By Fotios Kaliampakos
This year, Carnegie Hall is organizing a large festival on the arts legacy of the “Serenissima,” the sea empire of Venice that lasted almost a thousand years. Venice was a unique historical phenomenon: as a very small city, in a relatively isolated and unattractive lagoon, it dominated the Mediterranean world for close to a millennium and had a huge impact on the modern world. Venetian dominance began declining in the 18th century and came to an end during the Napoleonic Wars with the Treaty of Campo Formio in 1797, which ended its independence.
Responsible for the music content of the festival is the renowned Catalan musician Jordi Savall, who has devoted his life to the music of the pre-Classical era. After introducing the project during an interview at Columbia University’s Italian Academy on February 2, Savall lead the ensembles Hesperion and Le Concert de Nation, as well as musicians from several countries as they opened the Festival at Carnegie Hall on the following day.
The first performance was devoted to the Byzantine origins of Venice (a usually forgotten, but important detail) as well as its connections to the East that lasted throughout its existence and had a historical perspective. The audience could follow the chronology of the Venetian Empire via text projections behind the stage.
In order for the audience to understand and actually listen to the Eastern part of the history of Venice, Jordi Savall gave a major role to the Orthodox Byzantine Vocal Ensemble from Salonica. The six-member ensemble functions under the auspices of the scientific society Romanos o Melodos and is led by Panagiotis Neochoritis who holds the honorable position of the First Chanter of the Ecumenical Patriarchate of Constantinople.
The Ensemble sang ancient Orthodox hymns from the whole period of the history of Venice from 828 onward, with an excellent coordination, with respect to the texts and the tradition, slow in rhythm and the relatively low in volume performance stole the spotlight at the Stern Auditorium and was applauded warmly by the audience, which did not seem to have had much experience of this tradition before.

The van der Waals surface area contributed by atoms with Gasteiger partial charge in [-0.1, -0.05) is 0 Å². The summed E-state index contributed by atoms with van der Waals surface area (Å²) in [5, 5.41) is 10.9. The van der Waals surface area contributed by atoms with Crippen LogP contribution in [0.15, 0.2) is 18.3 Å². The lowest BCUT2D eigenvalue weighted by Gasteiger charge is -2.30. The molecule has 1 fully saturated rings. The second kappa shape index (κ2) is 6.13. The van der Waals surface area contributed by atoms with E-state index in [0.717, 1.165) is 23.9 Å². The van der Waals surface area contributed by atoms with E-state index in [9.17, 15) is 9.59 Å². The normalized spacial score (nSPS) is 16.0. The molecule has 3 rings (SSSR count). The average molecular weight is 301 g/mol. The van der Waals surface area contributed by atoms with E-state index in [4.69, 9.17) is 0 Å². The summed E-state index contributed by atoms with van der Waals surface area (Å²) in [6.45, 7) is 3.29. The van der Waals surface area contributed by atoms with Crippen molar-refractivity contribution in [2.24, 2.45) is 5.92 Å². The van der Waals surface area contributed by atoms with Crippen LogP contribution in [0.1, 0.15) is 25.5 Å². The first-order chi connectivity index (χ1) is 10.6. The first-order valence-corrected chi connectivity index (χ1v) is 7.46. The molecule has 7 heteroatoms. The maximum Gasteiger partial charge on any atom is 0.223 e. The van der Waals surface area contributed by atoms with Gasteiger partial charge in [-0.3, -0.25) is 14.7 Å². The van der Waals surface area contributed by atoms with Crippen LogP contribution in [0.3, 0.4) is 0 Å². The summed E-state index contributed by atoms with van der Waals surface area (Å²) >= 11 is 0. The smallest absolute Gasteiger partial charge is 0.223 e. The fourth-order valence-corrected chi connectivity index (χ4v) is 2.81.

The somber, deeply religious atmosphere of the Orthodox hymns, with different musical parameters and, of course, notation (different from the Western tradition) created not only a musical, but also a philosophic-historical contrast with the rest of the program, which included melodies from many places that the ships of the Doge could reach, among them Armenia, Turkey, North Africa, as well as music by the most famous composers of the Baroque era of Venice itself, Antonio Vivaldi and Claudio Modeverdi.
Some of the pieces were also interesting from a Greek perspective: the lament for the Fall of Constantinople by the French composer Guillaume Dufay (1397-1474) presented the City as betrayed by everyone; the Hymn to Asia, with reference to Marco Polo, calls Asia the “daughter of the King of Alexandria,” while the Erotocritos-Ballad reminded listeners of the Venetian influence on the Cretan Renaissance literature.
Coming closer to the last years of Venice in the era of revolutions, a vocal arrangement with melodies from Beethoven’s 5th and 7th symphonies with revolutionary texts in French was presented, before the Greek ensemble closed the historical journey with a transcendent ancient Christian hymn for peace.
Jordi Savall will return to Carnegie Hall on February 11 to explore this time, looking west, the huge impact of Venice to the Western Musical Tradition.